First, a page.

Over at Dealbook, Peter J. Henning offers two recent insider trading cases filed by the Securities and Exchange Commission to describe the malleable contours of insider trading, which is to say that insider trading isn’t defined by federal statute, but rather by how far the SEC can convince the courts to go along in defining the concept.
In one case, the government charged Manouchehr Moshayedi, the CEO of a California-based computer storage device outfit called STEC for failing to disclose negative information about the company before selling shares in a secondary offering. To wit: the SEC alleges that Mr. Moshayedi entered into a side deal with a customer to sell more product than the company needed, thus boosting STEC’s revenue—and share price with it—ahead of Mr. Moshayedi’s stock sale. That sounds more like fraud to Mr. Henning and less like “converting corporate information for personal gain.” Which is about the same place Matt Levine came out at when he wrote about the case last week.
(Mr. Levine’s supposition on the government’s motive: “If every time someone fails to tell you something about what they’re peddling, you call it “insider trading,” then insider trading is in fact the main problem with financial markets, and the regulators are doing a good job by focusing on it.”)
Mr. Henning’s also notes the government’s case against Ladislav Schvacho, who’s alleged to have notched a neat $500,000 profit trading the stock of a staffing company called Comsys after learning that the company was about to be acquired. Mr. Schvacho’s source of information? His friend Larry L. Enterline, who at the time was Comsys’ CEO. There’s a question of precedent here, and we’ll let Mr. Henning deal with it:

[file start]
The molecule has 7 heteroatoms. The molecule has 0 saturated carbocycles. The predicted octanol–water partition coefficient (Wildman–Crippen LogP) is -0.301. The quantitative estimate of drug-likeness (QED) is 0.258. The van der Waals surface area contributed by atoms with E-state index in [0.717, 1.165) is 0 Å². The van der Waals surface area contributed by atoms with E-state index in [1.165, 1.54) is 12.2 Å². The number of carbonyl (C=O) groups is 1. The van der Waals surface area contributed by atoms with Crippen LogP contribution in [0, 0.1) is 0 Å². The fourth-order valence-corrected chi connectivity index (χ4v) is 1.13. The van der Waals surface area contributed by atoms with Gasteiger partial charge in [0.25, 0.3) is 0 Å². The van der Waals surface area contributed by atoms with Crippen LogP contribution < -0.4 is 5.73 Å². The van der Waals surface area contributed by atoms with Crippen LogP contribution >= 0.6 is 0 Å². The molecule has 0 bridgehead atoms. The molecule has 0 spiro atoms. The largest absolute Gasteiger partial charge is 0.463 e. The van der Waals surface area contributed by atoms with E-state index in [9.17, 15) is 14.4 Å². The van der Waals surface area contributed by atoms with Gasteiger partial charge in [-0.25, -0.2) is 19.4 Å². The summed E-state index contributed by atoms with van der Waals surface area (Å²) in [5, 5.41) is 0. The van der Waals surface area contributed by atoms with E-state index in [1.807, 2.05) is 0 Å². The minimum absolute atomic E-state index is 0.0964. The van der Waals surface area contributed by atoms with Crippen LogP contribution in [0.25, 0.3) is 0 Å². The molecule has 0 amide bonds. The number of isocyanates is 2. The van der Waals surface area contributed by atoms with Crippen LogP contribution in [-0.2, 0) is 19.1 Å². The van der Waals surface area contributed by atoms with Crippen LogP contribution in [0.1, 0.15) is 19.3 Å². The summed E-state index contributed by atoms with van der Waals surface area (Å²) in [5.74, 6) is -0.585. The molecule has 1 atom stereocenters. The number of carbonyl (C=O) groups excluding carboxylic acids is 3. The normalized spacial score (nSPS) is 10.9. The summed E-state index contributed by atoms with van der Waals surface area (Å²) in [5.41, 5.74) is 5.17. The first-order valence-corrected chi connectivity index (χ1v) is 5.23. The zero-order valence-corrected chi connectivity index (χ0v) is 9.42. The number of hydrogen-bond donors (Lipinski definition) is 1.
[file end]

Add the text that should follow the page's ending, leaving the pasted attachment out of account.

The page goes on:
In United States v. Chestman, the United States Court of Appeals for the Second Circuit rejected a marital relationship as sufficient for insider trading liability when a husband learned of an impending deal from his wife. Whether the personal friendship between Mr. Schvacho and Mr. Enterline is enough for an insider trading violation is certainly questionable, although the case was filed in Georgia (which is in the 11th Circuit), so the Chestman decision is not directly controlling.
Which in turn reminded us of our less learned reaction to the SEC’s complaint against Mr. Svchacho when we read it last week: That the government’s description of the friendship between the pair sounded a little euphemistic.
Well, the point is that the SEC appears to be pushing on the definition of insider trading, and whether that’s because it’s running out of traditional cases to try, or wants to expand its bailiwick, or as in Mr. Levine’s fun but too good/conspiratorial-to-be-true conception, is aiming at improving the government’s reputation for policing financial crime, we’re not in position to say. But it’s interesting ponder, and in any case (and maybe we’re feeling a little punchy) we’re still tickled by the government’s “good friend” press release.